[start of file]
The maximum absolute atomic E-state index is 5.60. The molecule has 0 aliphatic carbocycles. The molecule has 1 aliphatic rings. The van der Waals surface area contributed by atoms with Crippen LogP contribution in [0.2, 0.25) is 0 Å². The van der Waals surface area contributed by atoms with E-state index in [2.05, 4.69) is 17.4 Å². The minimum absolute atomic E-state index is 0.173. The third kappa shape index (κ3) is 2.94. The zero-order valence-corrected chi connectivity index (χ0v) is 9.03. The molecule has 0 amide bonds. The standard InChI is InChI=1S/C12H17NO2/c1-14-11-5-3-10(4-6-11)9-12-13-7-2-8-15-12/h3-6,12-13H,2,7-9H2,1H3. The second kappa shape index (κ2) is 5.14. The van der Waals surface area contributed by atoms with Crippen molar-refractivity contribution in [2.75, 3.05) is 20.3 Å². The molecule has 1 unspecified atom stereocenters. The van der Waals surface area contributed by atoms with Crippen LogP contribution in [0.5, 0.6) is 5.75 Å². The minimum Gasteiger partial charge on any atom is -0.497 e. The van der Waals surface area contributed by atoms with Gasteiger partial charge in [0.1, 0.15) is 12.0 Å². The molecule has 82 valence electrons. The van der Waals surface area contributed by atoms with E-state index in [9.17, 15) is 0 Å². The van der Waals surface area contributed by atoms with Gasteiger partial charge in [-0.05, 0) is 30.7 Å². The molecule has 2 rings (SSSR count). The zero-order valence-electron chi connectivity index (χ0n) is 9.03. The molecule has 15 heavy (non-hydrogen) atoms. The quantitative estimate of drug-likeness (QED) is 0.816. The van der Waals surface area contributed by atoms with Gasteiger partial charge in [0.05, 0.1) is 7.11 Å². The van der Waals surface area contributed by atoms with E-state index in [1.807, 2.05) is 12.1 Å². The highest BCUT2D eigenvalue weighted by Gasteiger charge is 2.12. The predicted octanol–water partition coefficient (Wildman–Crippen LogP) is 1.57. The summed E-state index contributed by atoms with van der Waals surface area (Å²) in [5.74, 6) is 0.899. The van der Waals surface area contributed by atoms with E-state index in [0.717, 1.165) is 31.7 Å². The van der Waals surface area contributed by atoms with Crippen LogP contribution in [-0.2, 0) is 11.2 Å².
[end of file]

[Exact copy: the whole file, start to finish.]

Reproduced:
The maximum absolute atomic E-state index is 5.60. The molecule has 0 aliphatic carbocycles. The molecule has 1 aliphatic rings. The van der Waals surface area contributed by atoms with Crippen LogP contribution in [0.2, 0.25) is 0 Å². The van der Waals surface area contributed by atoms with E-state index in [2.05, 4.69) is 17.4 Å². The minimum absolute atomic E-state index is 0.173. The third kappa shape index (κ3) is 2.94. The zero-order valence-corrected chi connectivity index (χ0v) is 9.03. The molecule has 0 amide bonds. The standard InChI is InChI=1S/C12H17NO2/c1-14-11-5-3-10(4-6-11)9-12-13-7-2-8-15-12/h3-6,12-13H,2,7-9H2,1H3. The second kappa shape index (κ2) is 5.14. The van der Waals surface area contributed by atoms with Crippen molar-refractivity contribution in [2.75, 3.05) is 20.3 Å². The molecule has 1 unspecified atom stereocenters. The van der Waals surface area contributed by atoms with Crippen LogP contribution in [0.5, 0.6) is 5.75 Å². The minimum Gasteiger partial charge on any atom is -0.497 e. The van der Waals surface area contributed by atoms with Gasteiger partial charge in [0.1, 0.15) is 12.0 Å². The molecule has 82 valence electrons. The van der Waals surface area contributed by atoms with E-state index in [9.17, 15) is 0 Å². The van der Waals surface area contributed by atoms with Gasteiger partial charge in [-0.05, 0) is 30.7 Å². The molecule has 2 rings (SSSR count). The zero-order valence-electron chi connectivity index (χ0n) is 9.03. The molecule has 15 heavy (non-hydrogen) atoms. The quantitative estimate of drug-likeness (QED) is 0.816. The van der Waals surface area contributed by atoms with Gasteiger partial charge in [0.05, 0.1) is 7.11 Å². The van der Waals surface area contributed by atoms with E-state index in [1.807, 2.05) is 12.1 Å². The highest BCUT2D eigenvalue weighted by Gasteiger charge is 2.12. The predicted octanol–water partition coefficient (Wildman–Crippen LogP) is 1.57. The summed E-state index contributed by atoms with van der Waals surface area (Å²) in [5.74, 6) is 0.899. The van der Waals surface area contributed by atoms with E-state index in [0.717, 1.165) is 31.7 Å². The van der Waals surface area contributed by atoms with Crippen LogP contribution in [-0.2, 0) is 11.2 Å².